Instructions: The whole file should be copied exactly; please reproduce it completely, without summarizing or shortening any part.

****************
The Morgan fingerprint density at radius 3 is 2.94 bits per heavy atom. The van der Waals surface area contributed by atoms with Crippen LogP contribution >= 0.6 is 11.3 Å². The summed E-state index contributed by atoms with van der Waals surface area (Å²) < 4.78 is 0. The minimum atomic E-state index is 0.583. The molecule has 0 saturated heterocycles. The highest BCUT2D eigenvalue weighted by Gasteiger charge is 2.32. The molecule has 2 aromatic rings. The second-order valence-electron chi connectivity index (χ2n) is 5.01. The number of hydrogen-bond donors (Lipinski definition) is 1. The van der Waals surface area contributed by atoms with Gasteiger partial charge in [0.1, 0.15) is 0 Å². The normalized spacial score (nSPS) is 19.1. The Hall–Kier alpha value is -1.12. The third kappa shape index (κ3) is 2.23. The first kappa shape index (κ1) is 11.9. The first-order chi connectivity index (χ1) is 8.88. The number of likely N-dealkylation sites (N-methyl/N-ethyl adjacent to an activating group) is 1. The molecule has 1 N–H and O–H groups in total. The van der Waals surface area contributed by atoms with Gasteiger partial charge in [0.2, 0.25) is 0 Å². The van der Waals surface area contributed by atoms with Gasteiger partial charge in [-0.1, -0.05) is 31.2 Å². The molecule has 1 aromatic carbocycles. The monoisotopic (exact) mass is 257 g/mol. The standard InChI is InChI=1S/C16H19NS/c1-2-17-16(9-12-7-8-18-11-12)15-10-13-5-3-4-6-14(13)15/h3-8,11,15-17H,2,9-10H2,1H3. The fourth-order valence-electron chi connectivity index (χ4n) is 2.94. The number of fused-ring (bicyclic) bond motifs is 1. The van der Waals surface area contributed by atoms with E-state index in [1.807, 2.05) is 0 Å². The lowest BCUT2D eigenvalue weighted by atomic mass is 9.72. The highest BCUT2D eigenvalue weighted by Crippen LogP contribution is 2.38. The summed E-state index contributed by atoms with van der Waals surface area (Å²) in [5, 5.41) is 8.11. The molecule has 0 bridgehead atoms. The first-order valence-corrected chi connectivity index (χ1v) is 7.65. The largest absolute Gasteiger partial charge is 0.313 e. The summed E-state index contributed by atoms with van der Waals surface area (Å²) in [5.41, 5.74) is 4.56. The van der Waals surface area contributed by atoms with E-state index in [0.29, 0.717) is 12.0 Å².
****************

The Morgan fingerprint density at radius 3 is 2.94 bits per heavy atom. The van der Waals surface area contributed by atoms with Crippen LogP contribution >= 0.6 is 11.3 Å². The summed E-state index contributed by atoms with van der Waals surface area (Å²) < 4.78 is 0. The minimum atomic E-state index is 0.583. The molecule has 0 saturated heterocycles. The highest BCUT2D eigenvalue weighted by Gasteiger charge is 2.32. The molecule has 2 aromatic rings. The second-order valence-electron chi connectivity index (χ2n) is 5.01. The number of hydrogen-bond donors (Lipinski definition) is 1. The van der Waals surface area contributed by atoms with Gasteiger partial charge in [0.1, 0.15) is 0 Å². The normalized spacial score (nSPS) is 19.1. The Hall–Kier alpha value is -1.12. The third kappa shape index (κ3) is 2.23. The first kappa shape index (κ1) is 11.9. The first-order chi connectivity index (χ1) is 8.88. The number of likely N-dealkylation sites (N-methyl/N-ethyl adjacent to an activating group) is 1. The molecule has 1 N–H and O–H groups in total. The van der Waals surface area contributed by atoms with Gasteiger partial charge in [0.2, 0.25) is 0 Å². The van der Waals surface area contributed by atoms with Gasteiger partial charge in [-0.1, -0.05) is 31.2 Å². The molecule has 1 aromatic carbocycles. The monoisotopic (exact) mass is 257 g/mol. The standard InChI is InChI=1S/C16H19NS/c1-2-17-16(9-12-7-8-18-11-12)15-10-13-5-3-4-6-14(13)15/h3-8,11,15-17H,2,9-10H2,1H3. The fourth-order valence-electron chi connectivity index (χ4n) is 2.94. The number of fused-ring (bicyclic) bond motifs is 1. The van der Waals surface area contributed by atoms with E-state index in [1.807, 2.05) is 0 Å². The lowest BCUT2D eigenvalue weighted by atomic mass is 9.72. The highest BCUT2D eigenvalue weighted by Crippen LogP contribution is 2.38. The summed E-state index contributed by atoms with van der Waals surface area (Å²) in [5, 5.41) is 8.11. The molecule has 0 bridgehead atoms. The first-order valence-corrected chi connectivity index (χ1v) is 7.65. The largest absolute Gasteiger partial charge is 0.313 e. The summed E-state index contributed by atoms with van der Waals surface area (Å²) in [5.41, 5.74) is 4.56. The van der Waals surface area contributed by atoms with E-state index in [0.29, 0.717) is 12.0 Å².